In a 5-4 split, the Supreme Court decided yesterday that pharmaceutical detailers qualify as outside salespeople and are therefore not entitled to overtime pay. This case was closely watched in the pharmaceutical industry, which estimated that a change in industry practice to require overtime to these employees would cost billions of dollars.

The job of a detailer is to visit doctors in a particular sales territory and explain the uses, benefits, and risks of a particular set of the company’s prescription drugs. In the heavily regulated field of pharmaceuticals, the detailer’s goal is to obtain a “nonbinding commitment” from the doctor to prescribe the company’s drugs when appropriate. A portion of the detailer’s pay is incentive-based, determined by sales of the featured drugs in the detailer’s territory.

In this case, everyone agreed that the detailers routinely worked more than 40 hours a week and did not receive overtime pay. Their employer, GlaxoSmithKline, classified them as “outside salespeople,” a job category that is exempt from the overtime requirements. The issue before the court is whether what they do can really be called selling.

For the majority, Justice Alito found that it could. He determined that the regulations interpreting the outside salesperson exemption were intended to be broad enough to cover various industry practices, including the use of detailers. Although there is no sales contract (other than that oxymoronic “nonbinding commitment”), no money changes hands, and no orders are placed, the detailers were doing all that’s legally allowed in this heavily regulated field to sell the company’s products. Ultimately, doctors must be free to prescribe the medications appropriate to a patient’s condition, and patients may ultimately decide not to follow that advice, or to purchase a generic equivalent. The company can’t control this part of the transaction, but it can promote its products to those who write the prescriptions.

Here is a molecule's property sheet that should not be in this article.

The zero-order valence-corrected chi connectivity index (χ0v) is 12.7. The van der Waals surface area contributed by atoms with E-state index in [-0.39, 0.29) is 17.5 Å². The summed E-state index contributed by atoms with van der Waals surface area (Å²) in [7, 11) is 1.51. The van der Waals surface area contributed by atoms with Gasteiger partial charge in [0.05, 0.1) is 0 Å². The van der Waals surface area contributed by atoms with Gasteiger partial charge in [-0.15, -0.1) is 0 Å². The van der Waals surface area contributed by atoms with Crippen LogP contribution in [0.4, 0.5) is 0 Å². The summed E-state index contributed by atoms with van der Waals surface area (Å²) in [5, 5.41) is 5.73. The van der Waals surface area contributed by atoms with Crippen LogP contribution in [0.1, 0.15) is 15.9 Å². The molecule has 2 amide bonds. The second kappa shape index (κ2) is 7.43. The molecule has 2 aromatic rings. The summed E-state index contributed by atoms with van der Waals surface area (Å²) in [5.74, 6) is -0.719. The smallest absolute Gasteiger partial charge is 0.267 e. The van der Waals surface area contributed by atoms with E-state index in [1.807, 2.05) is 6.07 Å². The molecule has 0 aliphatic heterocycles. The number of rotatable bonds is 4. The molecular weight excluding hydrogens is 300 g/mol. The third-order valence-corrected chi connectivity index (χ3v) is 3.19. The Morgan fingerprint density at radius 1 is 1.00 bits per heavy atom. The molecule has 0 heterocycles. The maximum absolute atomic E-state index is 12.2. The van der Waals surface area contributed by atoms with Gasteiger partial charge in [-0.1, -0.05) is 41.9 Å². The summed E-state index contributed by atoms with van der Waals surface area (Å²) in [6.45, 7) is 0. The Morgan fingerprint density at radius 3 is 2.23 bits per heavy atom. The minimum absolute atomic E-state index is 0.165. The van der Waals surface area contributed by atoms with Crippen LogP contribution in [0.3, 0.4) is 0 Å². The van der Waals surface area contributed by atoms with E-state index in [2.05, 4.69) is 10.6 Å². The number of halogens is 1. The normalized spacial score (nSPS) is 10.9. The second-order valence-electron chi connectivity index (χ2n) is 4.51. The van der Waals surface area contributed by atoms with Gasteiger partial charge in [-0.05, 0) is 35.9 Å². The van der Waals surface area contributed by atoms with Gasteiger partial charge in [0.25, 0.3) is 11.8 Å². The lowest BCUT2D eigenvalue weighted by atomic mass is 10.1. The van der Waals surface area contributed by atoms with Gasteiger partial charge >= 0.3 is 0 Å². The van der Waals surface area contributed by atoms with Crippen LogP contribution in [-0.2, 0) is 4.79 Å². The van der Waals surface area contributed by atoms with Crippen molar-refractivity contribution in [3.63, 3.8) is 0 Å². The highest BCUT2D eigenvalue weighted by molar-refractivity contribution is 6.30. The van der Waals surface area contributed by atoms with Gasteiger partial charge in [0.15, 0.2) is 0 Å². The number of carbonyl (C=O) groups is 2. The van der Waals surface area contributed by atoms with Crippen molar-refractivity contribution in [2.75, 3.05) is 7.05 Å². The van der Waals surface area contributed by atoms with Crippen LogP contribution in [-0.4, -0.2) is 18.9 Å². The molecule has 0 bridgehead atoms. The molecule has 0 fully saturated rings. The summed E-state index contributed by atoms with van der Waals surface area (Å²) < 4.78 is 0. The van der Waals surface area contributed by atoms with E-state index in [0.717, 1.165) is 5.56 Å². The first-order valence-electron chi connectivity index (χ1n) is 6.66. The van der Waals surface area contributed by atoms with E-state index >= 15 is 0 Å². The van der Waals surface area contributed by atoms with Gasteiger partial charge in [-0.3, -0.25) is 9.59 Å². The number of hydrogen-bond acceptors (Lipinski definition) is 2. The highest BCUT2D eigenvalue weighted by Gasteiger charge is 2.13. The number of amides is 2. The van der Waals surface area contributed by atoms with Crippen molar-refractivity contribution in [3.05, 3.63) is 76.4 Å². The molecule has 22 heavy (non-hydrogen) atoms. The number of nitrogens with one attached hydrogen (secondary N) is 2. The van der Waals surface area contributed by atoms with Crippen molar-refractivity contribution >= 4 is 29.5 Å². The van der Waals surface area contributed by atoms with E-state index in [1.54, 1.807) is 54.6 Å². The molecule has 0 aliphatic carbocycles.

For the dissent, Justice Breyer pointed out that, unlike representatives who sell drugs to doctors for their own use (such as vaccines and medications to be administered in the doctor’s office), the detailers do not make any sales. Rather, their work looks more like promotional work, a category which the regulations treat as separate when the person performing it does not also make sales. The only sale is made at the pharmacy counter, not in the doctor’s office.

Interestingly, all of the Justices agreed that the Department of Labor’s recent efforts to interpret the outside salesperson exception more strictly (to entitle more employees to overtime) had failed. In opinion letters and in amicus briefs, the DOL stated that detailers didn’t qualify as outside salespeople because they did not transfer title to the property in question. (This is the most recent interpretation; the DOL had previously said that the employee would have to be involved in a “consummated transaction” in order to have made a sale.) Both the majority opinion and the dissent disregarded this recent reinterpretation and focused on the language of the statute and regulations, finding that the DOL’s opinion had been too much of a moving target to warrant deference to the agency.